1. Ask yourself: What is the worst thing that can possibly happen?
Thinking of the worst doesn't mean you are approaching from a negative stand point, it means that you are being proactive about defining what you are afraid of so you can focus next on what you can do to avoid the worst possible thing to happen. When you call to mind what is the worst scenario, you clarify what it is that you fear. Generating contingency plans is strategic and will result in making you feel more confident because you know you are prepared by having covered your bases.
2. Anchor your task with an action.
While preparing for something important, whether it be a big presentation, an important meeting or a big test, the nerves can feed the worst feedback loop in your head when you remain motionless just thinking about it. Instead of staring off into a wall, anchor your preparation with an action you will be doing during the actual event. If a report is giving you the jitters, prepare your report standing up and using a board to simulate how you will be on the big occasion. Pace while running your eyes on your imaginary audience, use gestures while you are composing a speech so you can direct your thoughts and actually feel the connections between your ideas, words and body language. This will make the actual event feel more organic because your body will remember the task, supporting your brain's focus on the big day.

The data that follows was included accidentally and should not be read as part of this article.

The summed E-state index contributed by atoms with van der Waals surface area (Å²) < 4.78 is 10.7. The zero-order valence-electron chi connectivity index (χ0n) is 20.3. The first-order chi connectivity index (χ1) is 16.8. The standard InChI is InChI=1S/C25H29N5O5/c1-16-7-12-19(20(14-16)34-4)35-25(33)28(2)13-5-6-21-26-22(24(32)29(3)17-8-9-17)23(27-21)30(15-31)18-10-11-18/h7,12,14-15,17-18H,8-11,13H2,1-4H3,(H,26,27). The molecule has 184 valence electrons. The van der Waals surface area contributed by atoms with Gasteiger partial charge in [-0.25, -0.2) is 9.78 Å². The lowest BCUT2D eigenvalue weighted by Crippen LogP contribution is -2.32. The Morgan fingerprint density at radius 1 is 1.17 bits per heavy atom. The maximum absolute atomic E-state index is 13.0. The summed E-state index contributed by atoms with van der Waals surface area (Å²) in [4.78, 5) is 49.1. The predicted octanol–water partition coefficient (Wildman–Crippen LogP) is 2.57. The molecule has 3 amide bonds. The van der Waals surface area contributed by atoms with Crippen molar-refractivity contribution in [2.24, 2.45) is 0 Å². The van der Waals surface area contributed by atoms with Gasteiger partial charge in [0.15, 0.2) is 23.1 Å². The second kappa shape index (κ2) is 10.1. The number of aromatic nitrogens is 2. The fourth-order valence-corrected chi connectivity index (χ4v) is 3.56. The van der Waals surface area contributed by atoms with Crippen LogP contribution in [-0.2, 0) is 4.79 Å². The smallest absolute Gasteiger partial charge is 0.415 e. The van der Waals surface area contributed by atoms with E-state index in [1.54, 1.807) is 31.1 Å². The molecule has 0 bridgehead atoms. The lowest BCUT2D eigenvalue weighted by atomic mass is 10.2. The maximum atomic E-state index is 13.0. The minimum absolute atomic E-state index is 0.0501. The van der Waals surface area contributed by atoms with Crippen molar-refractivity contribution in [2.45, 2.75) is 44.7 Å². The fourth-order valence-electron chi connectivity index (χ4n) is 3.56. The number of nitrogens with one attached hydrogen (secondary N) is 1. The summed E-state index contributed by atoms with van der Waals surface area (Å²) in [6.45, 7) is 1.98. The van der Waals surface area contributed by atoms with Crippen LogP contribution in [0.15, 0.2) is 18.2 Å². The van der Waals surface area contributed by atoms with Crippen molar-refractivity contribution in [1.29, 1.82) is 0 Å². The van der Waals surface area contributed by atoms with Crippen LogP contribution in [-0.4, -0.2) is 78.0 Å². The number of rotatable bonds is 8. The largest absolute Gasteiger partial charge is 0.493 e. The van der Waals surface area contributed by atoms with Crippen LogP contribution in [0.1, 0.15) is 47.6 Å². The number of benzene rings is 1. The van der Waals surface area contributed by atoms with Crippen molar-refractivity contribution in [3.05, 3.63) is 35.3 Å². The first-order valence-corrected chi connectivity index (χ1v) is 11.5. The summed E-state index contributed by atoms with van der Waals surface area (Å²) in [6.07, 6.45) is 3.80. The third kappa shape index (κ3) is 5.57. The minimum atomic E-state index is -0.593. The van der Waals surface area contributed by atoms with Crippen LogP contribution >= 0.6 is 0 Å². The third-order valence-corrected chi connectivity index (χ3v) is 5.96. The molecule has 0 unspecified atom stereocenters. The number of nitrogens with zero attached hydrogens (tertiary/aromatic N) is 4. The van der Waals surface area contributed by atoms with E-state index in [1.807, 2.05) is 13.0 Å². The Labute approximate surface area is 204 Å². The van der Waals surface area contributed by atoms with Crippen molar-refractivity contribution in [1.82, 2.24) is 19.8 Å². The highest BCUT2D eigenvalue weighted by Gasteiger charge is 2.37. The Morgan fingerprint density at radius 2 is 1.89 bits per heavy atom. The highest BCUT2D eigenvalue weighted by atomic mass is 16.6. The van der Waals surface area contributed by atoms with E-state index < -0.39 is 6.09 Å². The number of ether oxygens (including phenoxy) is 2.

3. Dedicate your work.
We feel fear whenever we are doing something important. Instead of running for the hills because you are so afraid to fail, dedicate your work to something higher than your ego. It can be to your parents, a sibling who helped you prepare, or to a cause so important to you that you’ll be reminded that there are bigger things at stake than your fear of being laughed at. Every time you feel tempted to give up, remind yourself of why you are doing this and it will give you the motivation you need to get to the finish line!